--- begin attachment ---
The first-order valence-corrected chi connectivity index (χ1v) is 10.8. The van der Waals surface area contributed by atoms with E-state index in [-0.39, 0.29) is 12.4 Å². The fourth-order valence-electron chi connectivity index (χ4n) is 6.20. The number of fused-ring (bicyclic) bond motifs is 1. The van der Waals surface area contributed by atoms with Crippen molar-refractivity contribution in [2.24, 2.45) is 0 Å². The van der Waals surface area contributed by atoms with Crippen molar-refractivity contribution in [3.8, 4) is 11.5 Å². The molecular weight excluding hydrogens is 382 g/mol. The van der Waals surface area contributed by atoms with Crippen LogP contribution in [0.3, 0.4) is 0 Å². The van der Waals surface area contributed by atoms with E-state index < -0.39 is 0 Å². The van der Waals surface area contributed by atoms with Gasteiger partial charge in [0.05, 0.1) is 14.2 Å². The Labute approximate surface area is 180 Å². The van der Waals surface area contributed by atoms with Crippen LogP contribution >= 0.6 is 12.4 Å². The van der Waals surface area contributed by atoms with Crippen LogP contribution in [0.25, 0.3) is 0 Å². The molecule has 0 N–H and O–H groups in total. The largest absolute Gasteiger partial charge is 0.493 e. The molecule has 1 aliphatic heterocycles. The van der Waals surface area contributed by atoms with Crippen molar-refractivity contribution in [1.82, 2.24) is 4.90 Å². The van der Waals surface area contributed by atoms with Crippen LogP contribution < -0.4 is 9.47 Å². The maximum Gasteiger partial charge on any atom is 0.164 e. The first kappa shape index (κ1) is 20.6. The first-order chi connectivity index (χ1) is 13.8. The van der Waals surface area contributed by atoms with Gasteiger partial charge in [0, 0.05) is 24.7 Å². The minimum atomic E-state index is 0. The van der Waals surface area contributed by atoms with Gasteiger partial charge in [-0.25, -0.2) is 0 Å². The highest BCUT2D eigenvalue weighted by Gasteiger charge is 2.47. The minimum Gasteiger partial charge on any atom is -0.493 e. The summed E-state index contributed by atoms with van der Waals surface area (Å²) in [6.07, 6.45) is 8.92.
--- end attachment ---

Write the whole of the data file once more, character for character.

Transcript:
The first-order valence-corrected chi connectivity index (χ1v) is 10.8. The van der Waals surface area contributed by atoms with E-state index in [-0.39, 0.29) is 12.4 Å². The fourth-order valence-electron chi connectivity index (χ4n) is 6.20. The number of fused-ring (bicyclic) bond motifs is 1. The van der Waals surface area contributed by atoms with Crippen molar-refractivity contribution in [2.24, 2.45) is 0 Å². The van der Waals surface area contributed by atoms with Crippen molar-refractivity contribution in [3.8, 4) is 11.5 Å². The molecular weight excluding hydrogens is 382 g/mol. The van der Waals surface area contributed by atoms with Crippen LogP contribution in [0.3, 0.4) is 0 Å². The van der Waals surface area contributed by atoms with E-state index < -0.39 is 0 Å². The van der Waals surface area contributed by atoms with Gasteiger partial charge in [0.05, 0.1) is 14.2 Å². The Labute approximate surface area is 180 Å². The van der Waals surface area contributed by atoms with Crippen LogP contribution >= 0.6 is 12.4 Å². The van der Waals surface area contributed by atoms with Crippen LogP contribution in [0.25, 0.3) is 0 Å². The molecule has 0 N–H and O–H groups in total. The largest absolute Gasteiger partial charge is 0.493 e. The molecule has 1 aliphatic heterocycles. The van der Waals surface area contributed by atoms with Crippen molar-refractivity contribution in [1.82, 2.24) is 4.90 Å². The van der Waals surface area contributed by atoms with Crippen LogP contribution < -0.4 is 9.47 Å². The maximum Gasteiger partial charge on any atom is 0.164 e. The first kappa shape index (κ1) is 20.6. The first-order chi connectivity index (χ1) is 13.8. The van der Waals surface area contributed by atoms with Gasteiger partial charge in [0, 0.05) is 24.7 Å². The minimum atomic E-state index is 0. The van der Waals surface area contributed by atoms with Gasteiger partial charge in [-0.25, -0.2) is 0 Å². The highest BCUT2D eigenvalue weighted by Gasteiger charge is 2.47. The minimum Gasteiger partial charge on any atom is -0.493 e. The summed E-state index contributed by atoms with van der Waals surface area (Å²) in [6.07, 6.45) is 8.92.